Jewish people around the world are celebrating Passover, a commemoration of their liberation from slavery in Egypt more than 3,300 years ago. According to scripture, God helped the Jews, led by Moses, escape bondage in Egypt and cross the Red Sea into the desert. Zlatica Hoke reports that the story of the Jewish Exodus resonates with other people trying to escape slave-like conditions.
Video

Video Police Pursue Hate Crime Charges Against Kansas Shooting Suspect

Prosecutors are sifting through the evidence in the wake of Sunday’s shootings in a suburb of Kansas City, Missouri that left three people dead. A suspect in the shootings taken into custody is a white supremacist. As VOA’s Kane Farabaugh reports, he was well-known to law enforcement agencies and human rights groups alike.
Video

Video In Eastern Ukraine, Pro-unity Activists Emerge from Shadows

Amid the pro-Russian uprisings in eastern Ukraine, there is a large body of activists who support Ukrainian unity and reject Russian intervention. Their activities have remained largely underground, but they are preparing to take on their pro-Moscow opponents, as Henry Ridgwell reports from the eastern city of Donetsk.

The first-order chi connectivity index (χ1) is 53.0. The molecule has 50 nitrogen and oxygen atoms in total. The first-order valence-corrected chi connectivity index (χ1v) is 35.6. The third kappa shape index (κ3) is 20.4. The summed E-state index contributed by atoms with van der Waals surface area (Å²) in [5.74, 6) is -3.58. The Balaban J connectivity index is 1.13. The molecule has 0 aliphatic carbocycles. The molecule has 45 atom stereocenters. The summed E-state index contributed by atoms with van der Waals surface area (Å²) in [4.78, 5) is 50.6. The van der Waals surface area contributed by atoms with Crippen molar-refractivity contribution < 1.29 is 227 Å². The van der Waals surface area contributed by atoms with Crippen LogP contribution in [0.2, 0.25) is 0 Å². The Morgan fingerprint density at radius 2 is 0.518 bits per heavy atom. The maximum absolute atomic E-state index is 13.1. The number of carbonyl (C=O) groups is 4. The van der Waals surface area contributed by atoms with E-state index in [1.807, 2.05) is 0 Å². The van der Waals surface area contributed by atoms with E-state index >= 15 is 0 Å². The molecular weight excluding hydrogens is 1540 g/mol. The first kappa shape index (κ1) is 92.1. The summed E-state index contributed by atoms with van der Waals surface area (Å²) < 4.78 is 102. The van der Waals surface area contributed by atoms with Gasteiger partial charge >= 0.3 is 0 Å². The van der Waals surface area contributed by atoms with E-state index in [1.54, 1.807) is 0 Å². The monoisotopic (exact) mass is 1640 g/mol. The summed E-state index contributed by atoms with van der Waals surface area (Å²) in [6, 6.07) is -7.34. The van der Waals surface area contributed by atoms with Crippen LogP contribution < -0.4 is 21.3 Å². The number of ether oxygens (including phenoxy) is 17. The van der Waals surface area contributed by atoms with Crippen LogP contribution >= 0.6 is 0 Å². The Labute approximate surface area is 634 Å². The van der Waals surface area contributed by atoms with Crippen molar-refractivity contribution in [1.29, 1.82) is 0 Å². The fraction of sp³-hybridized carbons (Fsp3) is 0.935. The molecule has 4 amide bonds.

Video

Video Basket Maker’s Skills Have World Reach

A prestigious craft show in the U.S. capital offers one-of-a-kind creations by more than 120 artists working in a variety of media. As VOA’s Julie Taboh reports from Washington, one artist lucky enough to be selected says sharing her skills with women overseas is just as significant.
Video

Video UN Report Urges Speedier Action to Avoid Climate Disaster

A new United Nations report says the world must switch from fossil fuels to cleaner energy sources to control the effects of climate change. The Intergovernmental Panel on Climate Change released the report (Sunday) following a meeting of scientists and government representatives in Berlin. The comprehensive review follows two recent IPCC reports that detail the certainty of climate change, its impacts and in this most recent report what to do about it. VOA’s Rosanne Skirble has the details.
AppleAndroid